Beautiful costumes, a restored Viking ship, marching bands and Norwegian Fjord horses were among the attractions at this year’s 17th of May parade in Ballard. Thousands of people enjoyed the historic festivities in perfect weather.
Of course, the traditional Norwegian costumes, called bunads, are always a crowd favorite. We talked with one couple who are longtime parade marchers. While they were warm in their wool sweaters today, it wasn’t as hot as last year when the mercury hit 88 degrees. “We’ll suffer for the 17th of May,” they exclaimed. “We’ll do anything for the 17th of May!” Syttende Mai celebrates the day in 1814 when Norway’s constitution was signed.
And the kids, as always, were adorable.
After the parade, we talked to Heidi Larsen who walked with her 11-week-old, Elsa. Heidi has been in the parade since she was Elsa’s age, and she says that marching today is important to “celebrate our heritage and introduce her to it.”
The Nordic Heritage Museum unveiled the Nordic Spirit, the newly-restored 200-year-old replica of a Viking ship. The ship had been sitting in storage until the museum and Pacific Fishermen Shipyard carefully restored the vessel. The Nordic Spirit will also participate in the Alaskan Yukon Pacific Exposition this summer, and it will be put on display at the Nordic Heritage Museum.
Several thousand people lined Market St. and 24th Ave. to watch the hour and a half celebration. Over 100 groups participated in the parade, but the Ballard High School band did not participate this year. According to one of the organizers, they’re at Disneyland playing in a parade down there.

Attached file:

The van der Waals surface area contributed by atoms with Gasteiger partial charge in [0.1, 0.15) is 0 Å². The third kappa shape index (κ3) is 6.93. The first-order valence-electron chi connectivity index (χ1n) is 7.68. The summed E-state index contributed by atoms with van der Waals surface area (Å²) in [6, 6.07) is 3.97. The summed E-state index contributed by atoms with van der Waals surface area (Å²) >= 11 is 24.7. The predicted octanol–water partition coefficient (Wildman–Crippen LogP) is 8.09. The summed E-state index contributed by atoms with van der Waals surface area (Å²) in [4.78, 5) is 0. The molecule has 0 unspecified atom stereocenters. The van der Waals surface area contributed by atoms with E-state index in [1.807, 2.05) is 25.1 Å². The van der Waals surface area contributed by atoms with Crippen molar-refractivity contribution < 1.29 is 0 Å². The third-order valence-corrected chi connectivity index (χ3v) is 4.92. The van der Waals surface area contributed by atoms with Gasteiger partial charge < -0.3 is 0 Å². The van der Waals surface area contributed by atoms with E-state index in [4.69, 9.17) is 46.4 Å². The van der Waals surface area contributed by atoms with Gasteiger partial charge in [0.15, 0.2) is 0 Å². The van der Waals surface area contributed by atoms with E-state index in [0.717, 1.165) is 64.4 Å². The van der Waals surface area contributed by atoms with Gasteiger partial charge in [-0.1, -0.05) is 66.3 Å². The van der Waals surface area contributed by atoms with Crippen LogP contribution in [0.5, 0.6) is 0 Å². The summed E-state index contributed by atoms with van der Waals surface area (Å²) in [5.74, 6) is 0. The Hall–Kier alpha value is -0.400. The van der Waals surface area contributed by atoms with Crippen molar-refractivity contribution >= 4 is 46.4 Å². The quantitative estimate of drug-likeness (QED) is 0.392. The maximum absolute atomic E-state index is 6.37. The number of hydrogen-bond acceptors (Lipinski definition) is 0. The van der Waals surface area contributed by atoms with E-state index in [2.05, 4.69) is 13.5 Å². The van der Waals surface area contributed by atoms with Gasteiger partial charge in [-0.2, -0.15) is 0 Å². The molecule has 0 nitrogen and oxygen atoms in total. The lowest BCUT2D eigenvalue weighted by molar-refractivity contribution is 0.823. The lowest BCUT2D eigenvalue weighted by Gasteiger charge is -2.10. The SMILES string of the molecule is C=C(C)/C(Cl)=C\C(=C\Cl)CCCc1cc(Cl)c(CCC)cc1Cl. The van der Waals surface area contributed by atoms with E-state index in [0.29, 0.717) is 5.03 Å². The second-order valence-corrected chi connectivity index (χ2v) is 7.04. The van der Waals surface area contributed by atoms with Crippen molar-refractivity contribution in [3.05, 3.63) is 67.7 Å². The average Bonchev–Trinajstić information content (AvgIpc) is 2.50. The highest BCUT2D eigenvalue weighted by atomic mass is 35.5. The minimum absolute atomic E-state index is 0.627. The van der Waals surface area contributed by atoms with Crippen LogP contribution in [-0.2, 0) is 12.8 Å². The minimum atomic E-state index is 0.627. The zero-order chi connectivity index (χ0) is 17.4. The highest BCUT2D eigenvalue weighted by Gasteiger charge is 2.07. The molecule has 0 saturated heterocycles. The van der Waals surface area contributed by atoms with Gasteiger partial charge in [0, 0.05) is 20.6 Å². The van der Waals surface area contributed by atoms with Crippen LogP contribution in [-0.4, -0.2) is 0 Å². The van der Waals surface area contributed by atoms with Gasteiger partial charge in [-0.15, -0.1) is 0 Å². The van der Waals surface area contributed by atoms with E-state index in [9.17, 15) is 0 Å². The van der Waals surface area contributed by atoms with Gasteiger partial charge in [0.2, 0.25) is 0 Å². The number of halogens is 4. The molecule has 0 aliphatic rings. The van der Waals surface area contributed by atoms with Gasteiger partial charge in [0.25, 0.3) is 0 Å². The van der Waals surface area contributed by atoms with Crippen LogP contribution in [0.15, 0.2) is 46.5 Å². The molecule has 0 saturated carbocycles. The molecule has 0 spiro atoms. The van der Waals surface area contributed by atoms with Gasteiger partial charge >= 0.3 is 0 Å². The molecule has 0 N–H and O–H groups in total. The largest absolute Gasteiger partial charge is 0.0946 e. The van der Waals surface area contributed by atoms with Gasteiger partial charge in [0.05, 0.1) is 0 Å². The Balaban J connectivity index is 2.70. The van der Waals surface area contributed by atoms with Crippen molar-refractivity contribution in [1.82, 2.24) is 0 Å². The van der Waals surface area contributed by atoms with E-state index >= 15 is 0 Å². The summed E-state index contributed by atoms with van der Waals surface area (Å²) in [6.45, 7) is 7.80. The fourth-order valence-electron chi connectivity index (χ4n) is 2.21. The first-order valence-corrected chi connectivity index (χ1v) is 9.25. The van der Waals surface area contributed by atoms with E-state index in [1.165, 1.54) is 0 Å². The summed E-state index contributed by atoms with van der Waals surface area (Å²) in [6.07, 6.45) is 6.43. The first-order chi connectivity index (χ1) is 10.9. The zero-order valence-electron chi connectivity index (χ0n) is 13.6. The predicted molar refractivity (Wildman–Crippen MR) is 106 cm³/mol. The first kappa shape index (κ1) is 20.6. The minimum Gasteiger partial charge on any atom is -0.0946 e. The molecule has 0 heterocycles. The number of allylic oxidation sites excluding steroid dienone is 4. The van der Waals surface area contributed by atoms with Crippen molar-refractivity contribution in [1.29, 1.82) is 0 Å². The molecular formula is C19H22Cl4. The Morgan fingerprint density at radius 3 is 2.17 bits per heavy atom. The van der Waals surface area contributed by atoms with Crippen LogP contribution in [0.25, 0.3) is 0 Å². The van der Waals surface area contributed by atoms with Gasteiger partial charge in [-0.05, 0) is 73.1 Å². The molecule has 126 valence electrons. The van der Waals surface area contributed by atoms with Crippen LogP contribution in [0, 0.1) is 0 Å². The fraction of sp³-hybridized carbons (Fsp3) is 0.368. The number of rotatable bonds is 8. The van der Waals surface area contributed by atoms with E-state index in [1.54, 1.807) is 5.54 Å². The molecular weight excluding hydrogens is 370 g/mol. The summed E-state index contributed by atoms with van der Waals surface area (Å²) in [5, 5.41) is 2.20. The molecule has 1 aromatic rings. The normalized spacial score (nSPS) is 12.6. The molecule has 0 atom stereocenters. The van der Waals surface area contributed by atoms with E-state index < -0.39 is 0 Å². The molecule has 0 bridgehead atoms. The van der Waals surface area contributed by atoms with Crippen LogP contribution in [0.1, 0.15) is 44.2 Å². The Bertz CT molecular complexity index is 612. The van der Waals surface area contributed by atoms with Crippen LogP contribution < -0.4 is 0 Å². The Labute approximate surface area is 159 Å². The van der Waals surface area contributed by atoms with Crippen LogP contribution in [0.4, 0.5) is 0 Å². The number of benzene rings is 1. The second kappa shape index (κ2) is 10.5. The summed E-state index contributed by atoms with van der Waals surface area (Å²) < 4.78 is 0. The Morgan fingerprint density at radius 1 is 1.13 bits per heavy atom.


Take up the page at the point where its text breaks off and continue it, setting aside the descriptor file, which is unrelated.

But a big crowd favorite was the Hellvik Mannskor mens choir, which had flown in from Norway. As they marched, many spectators joined in song. This year’s Grand Marshal was Norwegian Ambassador Wegger Christian Strommen (who was seen snacking at Olsen’s Scandinavian Foods after the parade.)
Besides chasing all the candy, the kids loved to watch the Norwegian Fjord Horses. One of the oldest breeds on earth, the horses were on display earlier today at the Nordic Heritage Museum.
And Norwegians can’t have all the fun. The Swedish Pancake Drill Team entertained the crowd with all sorts of patented pancake moves, including the toss, which frequently landed on the pavement. Click through below for a few more photos, and we’ve posted a ton more on My Ballard’s Facebook page here. Plus, My Ballard reader Nina posted her photos here.